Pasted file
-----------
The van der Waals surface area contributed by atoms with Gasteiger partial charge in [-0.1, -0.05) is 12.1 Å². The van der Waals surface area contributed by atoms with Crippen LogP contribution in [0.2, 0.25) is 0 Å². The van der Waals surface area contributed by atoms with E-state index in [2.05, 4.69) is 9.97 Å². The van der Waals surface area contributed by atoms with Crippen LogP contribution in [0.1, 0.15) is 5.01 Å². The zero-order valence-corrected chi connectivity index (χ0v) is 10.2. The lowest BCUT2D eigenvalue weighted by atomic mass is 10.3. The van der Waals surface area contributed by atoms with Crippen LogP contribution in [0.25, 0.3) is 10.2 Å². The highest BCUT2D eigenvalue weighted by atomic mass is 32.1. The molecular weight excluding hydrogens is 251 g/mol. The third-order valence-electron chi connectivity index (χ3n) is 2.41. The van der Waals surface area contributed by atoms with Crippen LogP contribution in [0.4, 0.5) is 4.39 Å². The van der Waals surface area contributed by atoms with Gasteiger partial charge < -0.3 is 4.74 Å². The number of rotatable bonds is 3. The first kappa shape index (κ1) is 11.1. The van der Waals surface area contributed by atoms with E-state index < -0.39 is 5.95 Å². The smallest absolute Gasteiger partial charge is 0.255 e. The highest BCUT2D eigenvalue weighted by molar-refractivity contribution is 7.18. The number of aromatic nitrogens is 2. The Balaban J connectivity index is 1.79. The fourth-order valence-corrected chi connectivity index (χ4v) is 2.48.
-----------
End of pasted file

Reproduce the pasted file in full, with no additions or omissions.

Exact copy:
The van der Waals surface area contributed by atoms with Gasteiger partial charge in [-0.1, -0.05) is 12.1 Å². The van der Waals surface area contributed by atoms with Crippen LogP contribution in [0.2, 0.25) is 0 Å². The van der Waals surface area contributed by atoms with E-state index in [2.05, 4.69) is 9.97 Å². The van der Waals surface area contributed by atoms with Crippen LogP contribution in [0.1, 0.15) is 5.01 Å². The zero-order valence-corrected chi connectivity index (χ0v) is 10.2. The lowest BCUT2D eigenvalue weighted by atomic mass is 10.3. The van der Waals surface area contributed by atoms with Crippen LogP contribution in [0.25, 0.3) is 10.2 Å². The highest BCUT2D eigenvalue weighted by atomic mass is 32.1. The molecular weight excluding hydrogens is 251 g/mol. The third-order valence-electron chi connectivity index (χ3n) is 2.41. The van der Waals surface area contributed by atoms with Crippen LogP contribution in [0.4, 0.5) is 4.39 Å². The van der Waals surface area contributed by atoms with Gasteiger partial charge < -0.3 is 4.74 Å². The number of rotatable bonds is 3. The first kappa shape index (κ1) is 11.1. The van der Waals surface area contributed by atoms with E-state index < -0.39 is 5.95 Å². The smallest absolute Gasteiger partial charge is 0.255 e. The highest BCUT2D eigenvalue weighted by molar-refractivity contribution is 7.18. The number of aromatic nitrogens is 2. The Balaban J connectivity index is 1.79. The fourth-order valence-corrected chi connectivity index (χ4v) is 2.48.